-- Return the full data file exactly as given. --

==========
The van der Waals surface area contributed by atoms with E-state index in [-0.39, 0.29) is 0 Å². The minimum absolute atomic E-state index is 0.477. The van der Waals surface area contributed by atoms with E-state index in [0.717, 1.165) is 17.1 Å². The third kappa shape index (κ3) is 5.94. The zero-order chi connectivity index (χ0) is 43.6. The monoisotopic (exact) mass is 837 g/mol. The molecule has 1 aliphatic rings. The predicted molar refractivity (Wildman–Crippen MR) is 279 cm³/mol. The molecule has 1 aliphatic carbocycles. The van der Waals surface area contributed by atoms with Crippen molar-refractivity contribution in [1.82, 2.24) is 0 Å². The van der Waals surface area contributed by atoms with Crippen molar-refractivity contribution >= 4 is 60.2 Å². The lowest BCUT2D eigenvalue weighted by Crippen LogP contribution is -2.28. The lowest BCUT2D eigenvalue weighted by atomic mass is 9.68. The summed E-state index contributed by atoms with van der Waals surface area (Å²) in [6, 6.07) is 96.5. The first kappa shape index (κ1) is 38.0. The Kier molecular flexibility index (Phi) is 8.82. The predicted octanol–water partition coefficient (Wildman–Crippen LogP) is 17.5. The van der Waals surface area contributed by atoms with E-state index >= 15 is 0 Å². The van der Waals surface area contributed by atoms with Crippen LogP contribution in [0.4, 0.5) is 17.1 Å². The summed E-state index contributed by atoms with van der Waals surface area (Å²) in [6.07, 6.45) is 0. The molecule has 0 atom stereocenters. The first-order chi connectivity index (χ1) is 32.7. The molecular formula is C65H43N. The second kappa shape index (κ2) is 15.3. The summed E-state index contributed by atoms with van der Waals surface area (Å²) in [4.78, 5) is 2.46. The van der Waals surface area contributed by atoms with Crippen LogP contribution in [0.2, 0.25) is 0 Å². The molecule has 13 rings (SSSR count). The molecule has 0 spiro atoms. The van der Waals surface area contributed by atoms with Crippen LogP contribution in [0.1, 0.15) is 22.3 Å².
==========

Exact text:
The van der Waals surface area contributed by atoms with E-state index in [-0.39, 0.29) is 0 Å². The minimum absolute atomic E-state index is 0.477. The van der Waals surface area contributed by atoms with E-state index in [0.717, 1.165) is 17.1 Å². The third kappa shape index (κ3) is 5.94. The zero-order chi connectivity index (χ0) is 43.6. The monoisotopic (exact) mass is 837 g/mol. The molecule has 1 aliphatic rings. The predicted molar refractivity (Wildman–Crippen MR) is 279 cm³/mol. The molecule has 1 aliphatic carbocycles. The van der Waals surface area contributed by atoms with Crippen molar-refractivity contribution in [1.82, 2.24) is 0 Å². The van der Waals surface area contributed by atoms with Crippen molar-refractivity contribution >= 4 is 60.2 Å². The lowest BCUT2D eigenvalue weighted by Crippen LogP contribution is -2.28. The lowest BCUT2D eigenvalue weighted by atomic mass is 9.68. The summed E-state index contributed by atoms with van der Waals surface area (Å²) in [6, 6.07) is 96.5. The first kappa shape index (κ1) is 38.0. The Kier molecular flexibility index (Phi) is 8.82. The predicted octanol–water partition coefficient (Wildman–Crippen LogP) is 17.5. The van der Waals surface area contributed by atoms with E-state index >= 15 is 0 Å². The van der Waals surface area contributed by atoms with Crippen LogP contribution in [0.4, 0.5) is 17.1 Å². The summed E-state index contributed by atoms with van der Waals surface area (Å²) in [6.07, 6.45) is 0. The molecule has 0 atom stereocenters. The first-order chi connectivity index (χ1) is 32.7. The molecular formula is C65H43N. The second kappa shape index (κ2) is 15.3. The summed E-state index contributed by atoms with van der Waals surface area (Å²) in [4.78, 5) is 2.46. The van der Waals surface area contributed by atoms with Crippen LogP contribution in [0.2, 0.25) is 0 Å². The molecule has 13 rings (SSSR count). The molecule has 0 spiro atoms. The van der Waals surface area contributed by atoms with Crippen LogP contribution in [0.1, 0.15) is 22.3 Å².